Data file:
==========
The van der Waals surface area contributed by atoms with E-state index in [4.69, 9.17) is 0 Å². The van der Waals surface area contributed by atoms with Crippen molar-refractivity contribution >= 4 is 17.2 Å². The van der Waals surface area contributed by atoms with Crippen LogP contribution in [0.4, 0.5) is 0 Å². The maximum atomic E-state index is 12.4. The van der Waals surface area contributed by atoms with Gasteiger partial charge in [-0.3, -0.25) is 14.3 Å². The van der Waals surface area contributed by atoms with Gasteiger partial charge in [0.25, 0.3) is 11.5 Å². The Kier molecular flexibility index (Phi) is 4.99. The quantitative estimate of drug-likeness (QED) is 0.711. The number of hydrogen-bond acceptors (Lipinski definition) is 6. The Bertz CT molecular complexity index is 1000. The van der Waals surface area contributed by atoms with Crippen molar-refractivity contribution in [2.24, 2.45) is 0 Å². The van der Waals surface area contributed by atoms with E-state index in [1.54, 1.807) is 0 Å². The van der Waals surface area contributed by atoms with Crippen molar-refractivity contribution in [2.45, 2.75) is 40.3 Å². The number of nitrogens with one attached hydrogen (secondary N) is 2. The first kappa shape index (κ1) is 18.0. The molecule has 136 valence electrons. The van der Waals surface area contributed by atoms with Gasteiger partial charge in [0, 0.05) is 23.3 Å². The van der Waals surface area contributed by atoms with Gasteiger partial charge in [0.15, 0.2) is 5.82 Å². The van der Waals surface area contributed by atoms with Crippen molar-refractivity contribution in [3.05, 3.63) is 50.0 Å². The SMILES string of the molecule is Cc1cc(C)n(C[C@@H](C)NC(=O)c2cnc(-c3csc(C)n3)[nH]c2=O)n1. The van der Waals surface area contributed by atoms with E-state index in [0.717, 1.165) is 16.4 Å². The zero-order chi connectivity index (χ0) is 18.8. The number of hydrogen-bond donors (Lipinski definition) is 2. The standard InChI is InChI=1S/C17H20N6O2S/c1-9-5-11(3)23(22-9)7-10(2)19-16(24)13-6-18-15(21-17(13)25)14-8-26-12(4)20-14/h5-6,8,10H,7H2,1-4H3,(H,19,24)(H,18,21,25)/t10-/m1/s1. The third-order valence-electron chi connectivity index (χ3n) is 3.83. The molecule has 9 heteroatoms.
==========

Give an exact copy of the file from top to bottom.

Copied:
The van der Waals surface area contributed by atoms with E-state index in [4.69, 9.17) is 0 Å². The van der Waals surface area contributed by atoms with Crippen molar-refractivity contribution >= 4 is 17.2 Å². The van der Waals surface area contributed by atoms with Crippen LogP contribution in [0.4, 0.5) is 0 Å². The maximum atomic E-state index is 12.4. The van der Waals surface area contributed by atoms with Gasteiger partial charge in [-0.3, -0.25) is 14.3 Å². The van der Waals surface area contributed by atoms with Gasteiger partial charge in [0.25, 0.3) is 11.5 Å². The Kier molecular flexibility index (Phi) is 4.99. The quantitative estimate of drug-likeness (QED) is 0.711. The number of hydrogen-bond acceptors (Lipinski definition) is 6. The Bertz CT molecular complexity index is 1000. The van der Waals surface area contributed by atoms with Crippen molar-refractivity contribution in [2.24, 2.45) is 0 Å². The van der Waals surface area contributed by atoms with E-state index in [1.54, 1.807) is 0 Å². The van der Waals surface area contributed by atoms with Crippen molar-refractivity contribution in [2.45, 2.75) is 40.3 Å². The number of nitrogens with one attached hydrogen (secondary N) is 2. The first kappa shape index (κ1) is 18.0. The molecule has 136 valence electrons. The van der Waals surface area contributed by atoms with Gasteiger partial charge in [0, 0.05) is 23.3 Å². The van der Waals surface area contributed by atoms with Gasteiger partial charge in [0.15, 0.2) is 5.82 Å². The van der Waals surface area contributed by atoms with Crippen molar-refractivity contribution in [3.05, 3.63) is 50.0 Å². The SMILES string of the molecule is Cc1cc(C)n(C[C@@H](C)NC(=O)c2cnc(-c3csc(C)n3)[nH]c2=O)n1. The van der Waals surface area contributed by atoms with E-state index in [0.717, 1.165) is 16.4 Å². The zero-order chi connectivity index (χ0) is 18.8. The number of hydrogen-bond donors (Lipinski definition) is 2. The standard InChI is InChI=1S/C17H20N6O2S/c1-9-5-11(3)23(22-9)7-10(2)19-16(24)13-6-18-15(21-17(13)25)14-8-26-12(4)20-14/h5-6,8,10H,7H2,1-4H3,(H,19,24)(H,18,21,25)/t10-/m1/s1. The third-order valence-electron chi connectivity index (χ3n) is 3.83. The molecule has 9 heteroatoms.